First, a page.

Amid the highly infectious coronavirus pandemic, when daily number of new cases is still on the rise, there are reports of yet another grim situation in Rajasthan, Madhya Pradesh, Himachal Pradesh and Kerala in the form of another infectious virus – the Avian Influenza Virus, known in common tongue as the Bird Flu.

Earlier, on December 23, several districts of Madhya Pradesh reported the deaths of around 400 crows across 7-8 districts due to the H5N1 avian virus. Next, on December 27, in a local temple situated in Jhalawar, in the southeast area of Rajasthan reports of the death 100 crows were confirmed. Samples of these dead birds tested positive for Avian Influenza. Although the government urged the state authorities to take all precautionary measures so as to ensure that it doesn’t spread across, within a few days, the number of deaths due to the avian virus rose to 425 including crows, herons and other birds.

Bird Flu

A week later, on January 4, there were reports of the deaths of around 2401 migratory birds with close to half of them being the endangered bar-headed goose, visiting Himachal Pradesh’s Pong wetlands to have died due to avian influenza. Even before people could take up necessary precautions, on the same day Kerala government reported that around 12,000 ducks have died in the last few days, while on the other hand according to minister K Raju another 36,000 are likely to be slaughtered to prevent the spread the avian virus.

With the growing number of cases every day across the Indian subcontinent, especially in Kerala, Rajasthan and Himachal Pradesh, states like Punjab, Jharkhand and Madhya Pradesh have already sounded high alert.

So, What Exactly Is The Avian Influenza?

Avian influenza is a highly infectious and severe respiratory disease caused by an infection due to the avian influenza Type A viruses. According to the Centre for Disease Control and Prevention (CDC), the avian influenza is commonly known as Bird Flu, and this infection is chiefly said to occur naturally among wild aquatic birds, domestic poultry and other birds and animals. It is mainly found to be transmitted via the H5N1 and H7N9 strains of the Type A virus.

Can Human Beings Get Infected With Avian Influenza?

According to the Centre For Disease Control, although the avian flu virus doesn’t normally infect humans, statistical data and reports suggest that only sporadic humans have been infected since 2015. Although infection due to bird flu is a rare case scenario, transmission to humans can be quite deadly in nature. Even the World Health Organization confirmed 861 cases, where humans were infected due to the H5N1 virus from 2003 to 2019. Health officials around the world fear a global outbreak in case the normal bird flu virus mutate into a lethal infectious one that transmits more easily in the human community.

Also Read: All About The Flu: Precautions & Treatment

What Causes Bird Flu?

Bird flu usually occurs naturally in wild waterfowls and also infects the birds in the domestic poultry including chickens, turkeys, ducks and geese. The virus chiefly gets transmitted via contact with an infected bird's feces, or secretions from its nose, mouth or eyes. Open-air markets which sell eggs and birds in unsanitary, crowded conditions usually act as hot beds for quick spread of the virus into the human community. Even undercooked poultry meat or eggs from infected birds can transmit bird flu.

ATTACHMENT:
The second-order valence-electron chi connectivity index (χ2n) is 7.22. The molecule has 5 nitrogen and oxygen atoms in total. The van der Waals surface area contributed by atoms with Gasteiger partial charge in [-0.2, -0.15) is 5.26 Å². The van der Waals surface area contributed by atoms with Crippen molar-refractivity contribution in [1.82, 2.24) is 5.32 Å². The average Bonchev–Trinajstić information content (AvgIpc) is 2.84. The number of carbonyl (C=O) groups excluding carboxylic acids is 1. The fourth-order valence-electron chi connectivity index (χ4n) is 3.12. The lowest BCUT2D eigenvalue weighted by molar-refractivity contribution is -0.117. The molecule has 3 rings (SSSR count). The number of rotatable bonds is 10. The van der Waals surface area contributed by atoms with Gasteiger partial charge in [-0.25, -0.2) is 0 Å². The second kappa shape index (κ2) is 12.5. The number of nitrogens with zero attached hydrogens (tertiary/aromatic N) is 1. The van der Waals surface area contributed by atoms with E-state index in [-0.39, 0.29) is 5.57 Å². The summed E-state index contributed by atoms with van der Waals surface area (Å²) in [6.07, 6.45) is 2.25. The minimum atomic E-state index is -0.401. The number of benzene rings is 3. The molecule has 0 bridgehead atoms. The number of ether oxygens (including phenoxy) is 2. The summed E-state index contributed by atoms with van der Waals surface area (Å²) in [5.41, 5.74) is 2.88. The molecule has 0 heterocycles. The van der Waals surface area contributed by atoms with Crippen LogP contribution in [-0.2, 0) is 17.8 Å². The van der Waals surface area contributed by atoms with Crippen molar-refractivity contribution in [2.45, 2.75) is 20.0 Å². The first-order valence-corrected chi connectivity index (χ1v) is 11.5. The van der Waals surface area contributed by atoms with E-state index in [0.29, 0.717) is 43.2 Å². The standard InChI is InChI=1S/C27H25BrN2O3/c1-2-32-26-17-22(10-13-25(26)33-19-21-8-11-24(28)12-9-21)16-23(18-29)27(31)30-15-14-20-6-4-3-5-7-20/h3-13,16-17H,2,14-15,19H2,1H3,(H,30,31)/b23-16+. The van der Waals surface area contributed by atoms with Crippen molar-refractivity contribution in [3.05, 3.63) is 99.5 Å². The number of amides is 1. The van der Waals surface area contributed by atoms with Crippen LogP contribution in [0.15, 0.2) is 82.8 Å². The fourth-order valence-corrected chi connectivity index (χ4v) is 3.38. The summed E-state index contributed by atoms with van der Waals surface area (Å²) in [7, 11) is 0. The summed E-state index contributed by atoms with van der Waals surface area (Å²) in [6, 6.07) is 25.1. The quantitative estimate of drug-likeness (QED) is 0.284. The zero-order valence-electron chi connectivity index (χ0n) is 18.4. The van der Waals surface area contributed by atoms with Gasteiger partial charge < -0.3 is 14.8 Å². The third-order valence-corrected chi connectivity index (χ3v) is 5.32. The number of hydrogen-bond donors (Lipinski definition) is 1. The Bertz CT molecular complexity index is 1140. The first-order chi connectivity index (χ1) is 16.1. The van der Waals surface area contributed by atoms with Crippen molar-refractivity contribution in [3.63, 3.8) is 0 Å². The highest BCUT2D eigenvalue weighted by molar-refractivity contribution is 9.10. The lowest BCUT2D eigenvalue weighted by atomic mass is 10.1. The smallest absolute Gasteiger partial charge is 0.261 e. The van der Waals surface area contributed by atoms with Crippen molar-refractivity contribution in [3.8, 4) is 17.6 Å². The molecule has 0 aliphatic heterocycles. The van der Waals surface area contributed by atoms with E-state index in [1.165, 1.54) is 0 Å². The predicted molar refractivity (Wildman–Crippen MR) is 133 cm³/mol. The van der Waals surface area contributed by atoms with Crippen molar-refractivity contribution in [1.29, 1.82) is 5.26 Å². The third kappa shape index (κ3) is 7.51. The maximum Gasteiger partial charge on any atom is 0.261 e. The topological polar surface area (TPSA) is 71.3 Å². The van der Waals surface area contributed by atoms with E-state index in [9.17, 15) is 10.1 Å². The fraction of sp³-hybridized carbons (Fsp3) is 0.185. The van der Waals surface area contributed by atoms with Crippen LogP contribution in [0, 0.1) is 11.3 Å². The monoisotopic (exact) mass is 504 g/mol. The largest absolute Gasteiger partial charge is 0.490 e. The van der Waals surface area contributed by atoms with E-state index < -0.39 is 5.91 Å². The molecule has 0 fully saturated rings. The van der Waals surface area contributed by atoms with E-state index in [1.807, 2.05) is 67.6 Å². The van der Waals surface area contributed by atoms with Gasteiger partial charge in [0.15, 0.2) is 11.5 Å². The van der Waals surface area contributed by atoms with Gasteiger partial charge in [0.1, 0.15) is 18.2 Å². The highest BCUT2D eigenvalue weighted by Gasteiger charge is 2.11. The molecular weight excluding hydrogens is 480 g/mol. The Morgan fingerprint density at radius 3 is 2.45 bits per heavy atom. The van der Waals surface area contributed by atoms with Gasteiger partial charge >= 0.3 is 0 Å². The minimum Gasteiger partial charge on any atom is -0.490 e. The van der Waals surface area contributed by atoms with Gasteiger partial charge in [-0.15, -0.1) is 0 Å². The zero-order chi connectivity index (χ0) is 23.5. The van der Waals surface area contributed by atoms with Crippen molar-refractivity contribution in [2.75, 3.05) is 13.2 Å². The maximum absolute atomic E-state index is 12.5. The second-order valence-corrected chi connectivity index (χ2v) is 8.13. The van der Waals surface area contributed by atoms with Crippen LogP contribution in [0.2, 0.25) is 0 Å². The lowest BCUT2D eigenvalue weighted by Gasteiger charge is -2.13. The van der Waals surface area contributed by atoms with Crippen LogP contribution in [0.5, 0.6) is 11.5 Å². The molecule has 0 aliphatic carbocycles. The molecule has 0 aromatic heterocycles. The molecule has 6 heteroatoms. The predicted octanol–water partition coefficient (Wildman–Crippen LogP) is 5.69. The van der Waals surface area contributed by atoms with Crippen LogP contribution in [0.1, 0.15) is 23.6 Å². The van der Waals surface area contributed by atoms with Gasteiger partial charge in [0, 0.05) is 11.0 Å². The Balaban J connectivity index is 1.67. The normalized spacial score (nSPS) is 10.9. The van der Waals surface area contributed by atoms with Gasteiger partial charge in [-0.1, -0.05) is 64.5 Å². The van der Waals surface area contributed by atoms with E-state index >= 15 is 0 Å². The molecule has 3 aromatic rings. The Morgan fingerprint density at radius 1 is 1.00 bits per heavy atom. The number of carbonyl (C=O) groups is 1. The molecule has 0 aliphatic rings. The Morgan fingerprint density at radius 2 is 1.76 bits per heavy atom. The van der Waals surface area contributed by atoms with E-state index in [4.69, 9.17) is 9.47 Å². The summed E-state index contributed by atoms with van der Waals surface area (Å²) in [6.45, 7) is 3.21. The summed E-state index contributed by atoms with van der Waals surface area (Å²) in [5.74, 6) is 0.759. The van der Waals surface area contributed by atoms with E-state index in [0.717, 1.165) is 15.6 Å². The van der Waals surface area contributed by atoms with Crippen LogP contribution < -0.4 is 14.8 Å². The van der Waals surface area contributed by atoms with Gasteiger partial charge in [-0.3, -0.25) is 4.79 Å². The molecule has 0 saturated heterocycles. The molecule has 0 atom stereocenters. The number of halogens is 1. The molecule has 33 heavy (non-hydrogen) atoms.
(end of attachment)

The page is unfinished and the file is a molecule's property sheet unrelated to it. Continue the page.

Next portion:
The risk of getting infected with the bird flu virus increases on coming into close contact with sick birds or with surfaces contaminated by their feathers, saliva or droppings. Although there are several types of bird flu, the first avian influenza virus to infect humans was the H5N1 strain that occurred in Hong Kong in 1997.

Also Read: Bird Flu Symptoms Similar To Common Flu

Symptoms Of Avian Influenza a.k.a Bird Flu

The common signs and symptoms of bird flu usually begin within 2-7 days of getting infected, and usually mimic the symptoms of common influenza. These include:

  • Fever (over 100.4°F or 38°C)
  • Cough
  • Sore throat
  • Runny nose
  • Muscle aches
  • Malaise
  • Headache
  • Shortness of breath
  • Respiratory difficulties
  • Diarrhoea
  • Nausea
  • Vomiting
  • Mild Conjunctivitis


If the infection is not treated on time, it can eventually lead to life-threatening complications including:

  • Pneumonia
  • Respiratory failure
  • Kidney dysfunction
  • Heart problems
  • Pink eye (conjunctivitis)

Diagnosis And Treatment

On noticing any of the above-mentioned signs and symptom, get checked by a doctor at the earliest to start necessary treatment. The doctor usually analyses samples of fluids from your nose or throat to confirm the presence of the virus. The doctor may also conduct diagnostics including auscultation (a test that determines abnormal breathing), nasopharyngeal culture, white-blood-cell differential and an X-ray to ascertain the condition of the lungs.


Just like any flu virus, humans infected with the bird flu virus is generally treated with antiviral medications.


Although situations are still not alarming, yet several government authorities have urged people to remain vigilant so that the virus doesn't enter the domestic animals and poultry farms. In case, you encounter a bird that is already dead or on the verge of dying, do not approach it or touch it under any circumstance as it might be infected with the H5N1 strain which is extremely contagious and can cause serious illness in people.